Providence, Pomerol, 2008

  Providence

Restorations at the magnificent 19th century chateau are very nearly complete. One can now look out over the impeccably manicured vineyards of Providence and keep a close eye on the neighbours (Vieux Chateau Certan and Le Pin). There has been an enormous amount of work done in the cellar too. As you would expect from any Moueix venture, everything is state of the art and geared to further increasing quality. The vineyards total roughly 4 hectares on gravel and clay soils. Plantings are 90% Merlot and 10% Cabernet Franc which is reflected in the 2008 blend. Gorgeous high toned griotte cherries as well as flowers and minerals. Energetic attack of fresh berries, loganberries and blackberries. Very stylish, suave texture with long and precise, very focussed flavours. This is a very refined Pomerol with gravelly complexity, lacy, glorious tannins. A really delicious, structured, serious Pomerol built for the long term.

Contains Sulphites.

About Providence

This was a brand new wine in 2005, and promises to become an important fixture within Pomerol; a sizeable château that sits at the very centre of the plâteau, opposite the mairie and surrounded by other big name châteaux like Hosanna, Certan de May and Lafleur. From 2006 it includes one or two new, small parcels of old vine merlot, bringing the total surface area of the vineyard to 4ha. (NB - UK sales only.)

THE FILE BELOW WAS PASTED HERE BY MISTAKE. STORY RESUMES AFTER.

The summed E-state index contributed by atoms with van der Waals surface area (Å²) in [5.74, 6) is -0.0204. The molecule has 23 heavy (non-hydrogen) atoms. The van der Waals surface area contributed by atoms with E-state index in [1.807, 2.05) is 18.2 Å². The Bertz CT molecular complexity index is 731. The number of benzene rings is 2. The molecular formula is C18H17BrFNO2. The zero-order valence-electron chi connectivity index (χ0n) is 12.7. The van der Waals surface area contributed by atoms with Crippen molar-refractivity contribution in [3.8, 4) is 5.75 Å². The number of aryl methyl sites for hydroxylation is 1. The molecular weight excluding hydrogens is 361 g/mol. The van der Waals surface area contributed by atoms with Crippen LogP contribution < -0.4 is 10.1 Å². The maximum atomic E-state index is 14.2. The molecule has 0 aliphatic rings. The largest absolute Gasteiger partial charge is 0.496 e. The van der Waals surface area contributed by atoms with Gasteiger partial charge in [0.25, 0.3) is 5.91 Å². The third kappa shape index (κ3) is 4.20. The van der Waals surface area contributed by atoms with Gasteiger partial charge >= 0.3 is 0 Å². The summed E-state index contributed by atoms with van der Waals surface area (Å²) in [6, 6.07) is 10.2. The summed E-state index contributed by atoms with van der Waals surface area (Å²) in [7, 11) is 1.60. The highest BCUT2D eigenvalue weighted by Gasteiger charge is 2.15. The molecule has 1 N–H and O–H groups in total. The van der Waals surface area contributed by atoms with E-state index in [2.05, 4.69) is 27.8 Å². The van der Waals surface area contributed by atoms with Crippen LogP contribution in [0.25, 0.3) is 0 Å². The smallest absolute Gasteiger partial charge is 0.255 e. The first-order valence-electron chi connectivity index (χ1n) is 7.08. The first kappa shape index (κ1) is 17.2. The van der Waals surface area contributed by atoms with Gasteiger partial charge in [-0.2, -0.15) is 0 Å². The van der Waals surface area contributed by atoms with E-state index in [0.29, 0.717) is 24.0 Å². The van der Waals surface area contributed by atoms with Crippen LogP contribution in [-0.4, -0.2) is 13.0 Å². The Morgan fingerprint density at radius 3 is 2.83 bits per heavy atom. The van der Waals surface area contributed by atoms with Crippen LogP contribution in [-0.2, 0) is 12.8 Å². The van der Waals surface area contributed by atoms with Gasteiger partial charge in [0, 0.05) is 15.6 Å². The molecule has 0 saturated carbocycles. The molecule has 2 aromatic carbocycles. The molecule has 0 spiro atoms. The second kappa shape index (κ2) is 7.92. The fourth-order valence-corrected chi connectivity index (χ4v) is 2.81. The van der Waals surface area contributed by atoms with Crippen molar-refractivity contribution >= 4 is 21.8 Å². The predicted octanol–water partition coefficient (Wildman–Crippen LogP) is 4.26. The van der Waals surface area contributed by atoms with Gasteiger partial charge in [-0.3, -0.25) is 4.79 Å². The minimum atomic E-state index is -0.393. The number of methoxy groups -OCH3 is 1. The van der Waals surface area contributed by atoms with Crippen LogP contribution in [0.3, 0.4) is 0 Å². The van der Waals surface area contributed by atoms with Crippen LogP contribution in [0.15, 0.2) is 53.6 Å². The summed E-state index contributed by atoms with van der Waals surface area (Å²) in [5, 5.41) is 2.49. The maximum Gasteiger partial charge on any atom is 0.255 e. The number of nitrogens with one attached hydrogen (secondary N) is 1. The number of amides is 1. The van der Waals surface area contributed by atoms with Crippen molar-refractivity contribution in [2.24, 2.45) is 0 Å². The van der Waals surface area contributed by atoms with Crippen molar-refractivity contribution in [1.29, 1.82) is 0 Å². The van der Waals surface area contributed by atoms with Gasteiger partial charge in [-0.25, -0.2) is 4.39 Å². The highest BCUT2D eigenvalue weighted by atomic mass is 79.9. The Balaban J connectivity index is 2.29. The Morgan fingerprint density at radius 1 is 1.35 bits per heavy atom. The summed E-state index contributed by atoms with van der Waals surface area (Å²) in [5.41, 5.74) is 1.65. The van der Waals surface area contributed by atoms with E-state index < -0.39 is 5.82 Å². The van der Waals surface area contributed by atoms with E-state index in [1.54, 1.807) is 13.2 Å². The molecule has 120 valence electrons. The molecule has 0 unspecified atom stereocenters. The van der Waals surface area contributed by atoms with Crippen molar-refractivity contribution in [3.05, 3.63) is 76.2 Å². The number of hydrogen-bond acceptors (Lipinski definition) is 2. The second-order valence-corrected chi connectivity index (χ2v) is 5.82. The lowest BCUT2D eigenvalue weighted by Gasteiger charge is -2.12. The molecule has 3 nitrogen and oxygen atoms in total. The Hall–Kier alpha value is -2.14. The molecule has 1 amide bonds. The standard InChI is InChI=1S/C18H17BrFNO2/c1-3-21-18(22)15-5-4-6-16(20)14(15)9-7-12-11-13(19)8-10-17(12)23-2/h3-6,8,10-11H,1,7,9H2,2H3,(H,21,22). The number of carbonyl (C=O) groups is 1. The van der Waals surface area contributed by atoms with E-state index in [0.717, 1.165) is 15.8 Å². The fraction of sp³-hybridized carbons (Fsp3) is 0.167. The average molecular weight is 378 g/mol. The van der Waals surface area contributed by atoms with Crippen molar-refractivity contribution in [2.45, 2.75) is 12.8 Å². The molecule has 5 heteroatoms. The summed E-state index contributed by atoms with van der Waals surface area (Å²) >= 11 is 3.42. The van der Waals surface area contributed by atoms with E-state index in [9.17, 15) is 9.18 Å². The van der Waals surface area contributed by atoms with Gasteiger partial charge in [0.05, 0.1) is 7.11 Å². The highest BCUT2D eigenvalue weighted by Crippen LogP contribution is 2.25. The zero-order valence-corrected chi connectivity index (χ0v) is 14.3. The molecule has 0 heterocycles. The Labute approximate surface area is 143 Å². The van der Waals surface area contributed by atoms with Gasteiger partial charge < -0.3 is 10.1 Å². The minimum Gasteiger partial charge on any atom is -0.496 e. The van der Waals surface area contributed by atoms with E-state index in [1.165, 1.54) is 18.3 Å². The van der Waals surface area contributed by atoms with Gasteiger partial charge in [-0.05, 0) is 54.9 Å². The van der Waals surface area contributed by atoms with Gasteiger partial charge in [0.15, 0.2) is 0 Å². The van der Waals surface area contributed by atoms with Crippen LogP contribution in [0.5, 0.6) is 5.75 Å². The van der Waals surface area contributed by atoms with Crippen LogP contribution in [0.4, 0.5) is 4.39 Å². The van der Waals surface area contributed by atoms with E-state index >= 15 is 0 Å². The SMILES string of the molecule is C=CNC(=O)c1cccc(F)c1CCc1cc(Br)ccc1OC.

Appellation: Pomerol

Pomerol’s Merlot-dominated wines at their best are rich, seductive and silky. For hundreds of years Pomerol was considered as nothing but a satellite district of neighbouring St-Émilion to the east, and it was not really until not until the 1950s that Pomerol started its meteoric rise led by Château Petrus. By far the most dominant merchants in the region are Jean-Pierre Moueix who own or distribute the majority of the finest properties in Pomerol, the most renowned being Petrus.

Pomerol's finest wines originate from the highest parts of the plateau, which is predominantly gravel and clay, with an iron rich subsoil called crasse de fer.
Apparently as important in fashioning wines that are plump, voluptuous, and richly Merlot dominates plantings dramatically, though the notable exception is Vieux Château Certan, nearly half of their estate is devoted Cabernet Franc. Pomerol has no no official classification, but its small scale wines fetch some of the greatest prices for wine in the world. The regions greatest names are Pétrus, Lafleur, Certan de May, Hosanna, La Fleur de Gay, L'Église-Clinet, Le Pin, La Conseillante, Trotanoy, , L'Évangile, Latour-à-Pomerol, and Vieux-Ch-Certan